In the Eye of the Beholder
The genesis of this book was my PhD thesis in the School of History at The Australian National University. Many people helped me along the way and I thank especially my supervisor, Tim Rowse, who applied his expert conceptual eye to the final product. I also thank my associate supervisors, Tom Griffiths and F B (Barry) Smith: Tom for his practical support and advice, and his encouragement and interest that continued into the completion of this book. His six-monthly ‘Morning Conversations’ brought together his many PhD candidates for discussion and camaraderie which supported and enriched our academic endeavours; and Barry for his eagle eye for precision and his skill for detail. I am immensely grateful to Tim, Tom and Barry for sharing their intellectual rigour and their deep historical knowledge.
I thank the visitors, students and staff at the Research School of Social Studies, ANU, for their friendship and encouragement and particularly Ann McGrath, director of the National Centre for Indigenous History, Gordon Briscoe, Margaret Steven, Marika Ainley (University of Victoria, Canada), Kirsty Douglas, Rani Kerin, John Thompson and Ingereth Macfarlane (then editor of Aboriginal History). To my former work colleagues at the Australian Dictionary of Biography, National Centre of Biography, RSSS, ANU, thank you for accommodating so happily my part-time study. I am also very grateful to Jenny Sheehan, CartoGIS, ANU, for drawing my maps.
What would researchers do without the friendly and efficient staff of libraries and archives? I thank Andrew Sergeant, Mary Gosling and all the other cheerful and accommodating librarians who work in the scholarly haven of the Petherick Reading Room at the National Library of Australia. I also thank the librarians from the Chifley and Menzies libraries at ANU, AIATSIS and the State Library of New South Wales and the archivists from the Noel Butlin Archives Centre (and especially Pennie Pemberton who shared with me her expert knowledge of the Australian Agricultural Co.), and the State Records Authority of New South Wales, formerly at The Rocks, Sydney. Thanks also to Queensland Art Gallery’s Michael Hawker and Judy Gunning for permission and help in using the painting from Northern Journey: Conrad Martens in Early Queensland [online exhibition catalogue], Queensland Art Gallery, Brisbane, 2001.1
To my many friends in the Petherick Room thank you for your input and interest. My ‘intelligent lay reader’, the late Merv Palmer, also steered me safely through the subject of ships, shipping and all things nautical, being particularly helpful in the deciphering of sea charts to try to work out the ultimately unfathomable boat trips of Eliza Fraser.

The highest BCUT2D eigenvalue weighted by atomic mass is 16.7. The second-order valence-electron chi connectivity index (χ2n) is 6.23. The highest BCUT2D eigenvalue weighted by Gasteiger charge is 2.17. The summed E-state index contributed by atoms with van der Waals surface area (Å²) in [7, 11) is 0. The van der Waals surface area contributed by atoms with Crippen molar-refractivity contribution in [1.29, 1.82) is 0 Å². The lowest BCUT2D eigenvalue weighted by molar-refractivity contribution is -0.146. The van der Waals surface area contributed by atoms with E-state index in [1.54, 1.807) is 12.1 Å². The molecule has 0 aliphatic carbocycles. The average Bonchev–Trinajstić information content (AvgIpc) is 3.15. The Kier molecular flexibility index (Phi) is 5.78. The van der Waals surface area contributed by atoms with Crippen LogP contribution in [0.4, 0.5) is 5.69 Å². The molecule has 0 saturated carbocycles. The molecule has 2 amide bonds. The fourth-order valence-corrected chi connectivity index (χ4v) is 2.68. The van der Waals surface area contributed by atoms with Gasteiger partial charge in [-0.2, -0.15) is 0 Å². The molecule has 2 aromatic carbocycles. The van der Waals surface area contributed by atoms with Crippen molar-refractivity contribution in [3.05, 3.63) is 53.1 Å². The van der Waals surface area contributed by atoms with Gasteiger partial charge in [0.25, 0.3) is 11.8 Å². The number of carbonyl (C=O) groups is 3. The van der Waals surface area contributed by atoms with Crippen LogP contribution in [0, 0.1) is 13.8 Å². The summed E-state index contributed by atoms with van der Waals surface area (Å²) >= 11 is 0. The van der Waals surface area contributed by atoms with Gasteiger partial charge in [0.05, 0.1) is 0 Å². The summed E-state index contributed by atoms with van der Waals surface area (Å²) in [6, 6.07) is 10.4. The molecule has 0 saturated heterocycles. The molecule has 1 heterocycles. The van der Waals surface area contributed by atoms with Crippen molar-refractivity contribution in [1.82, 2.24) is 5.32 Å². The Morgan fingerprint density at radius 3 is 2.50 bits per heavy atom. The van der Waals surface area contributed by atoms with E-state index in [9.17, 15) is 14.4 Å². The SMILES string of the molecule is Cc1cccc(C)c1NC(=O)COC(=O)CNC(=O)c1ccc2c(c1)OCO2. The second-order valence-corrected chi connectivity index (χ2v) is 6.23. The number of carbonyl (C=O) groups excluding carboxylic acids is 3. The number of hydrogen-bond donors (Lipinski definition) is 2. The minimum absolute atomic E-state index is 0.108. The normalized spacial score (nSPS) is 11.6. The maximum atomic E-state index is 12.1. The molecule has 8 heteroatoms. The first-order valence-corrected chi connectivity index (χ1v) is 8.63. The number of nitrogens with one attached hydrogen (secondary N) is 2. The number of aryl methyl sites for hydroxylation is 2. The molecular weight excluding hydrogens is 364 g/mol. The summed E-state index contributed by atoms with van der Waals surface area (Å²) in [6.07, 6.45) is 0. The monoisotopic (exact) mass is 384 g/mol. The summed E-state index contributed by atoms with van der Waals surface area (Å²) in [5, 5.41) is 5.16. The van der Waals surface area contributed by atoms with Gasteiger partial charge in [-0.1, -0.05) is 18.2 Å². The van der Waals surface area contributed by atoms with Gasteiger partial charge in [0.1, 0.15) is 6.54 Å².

Many people associated with the writers featured in this book, or with their homesteads and homes, have been generous with their time or hospitality. These included Fiona Mackenzie (whose family owned Trawalla from the 1920s) and Georgia Hamilton Scott (Katherine Kirkland’s English great-great-great-granddaughter), who adopted the role of ‘go-between’ with her mother, uncle, and grandmother Sheila Kirkland Wilson; Celia Burnham (born Scott) of Boninyong station; P F B Alsop (Geelong Historical Society) and Dorothy Konig (Ararat Historical Society); C D McConnel, his sister Diana Rogers (Mary McConnel’s great-great-granddaughter), and Susie Griffiths (Bulimba); Rose Scott Cowen’s grand-daughters Shirley McPherson and Judith Hayne, and especially her great-niece, Rosemary Eckel (Tambo); Dave Nugent (Tambo station); Melvyn Dales (Longford station), Ray Wilson (Moyen station), who would have taken me into Longford in his helicopter if the winds had been lighter, and Ivy Rayment (Jundah); and Marie McCulloch, Research and Education Officer, Queensland Family History Society, Albion.
In the publishing of this book, I am grateful to my manuscript reviewers, whose comments helped me improve the work. I thank Rani Kerin, the editor of the Aboriginal History monograph series, and Melanie Nolan for initial discussions. I am also very appreciative to the staff of ANU Press, particularly Dave Gardiner and Nausica Pinar, and I especially thank copy-editor Geoff Hunt for his superb assistance.
To my patient husband, Graham, thank you for sharing (if not taking over the bulk of) the driving to outback locations (and particularly on the highways teeming with kangaroos between Charleville and Longreach at sunset)! I dedicate the book to my children Drew, Gregour, Angie and Dave to remind them that it has happened!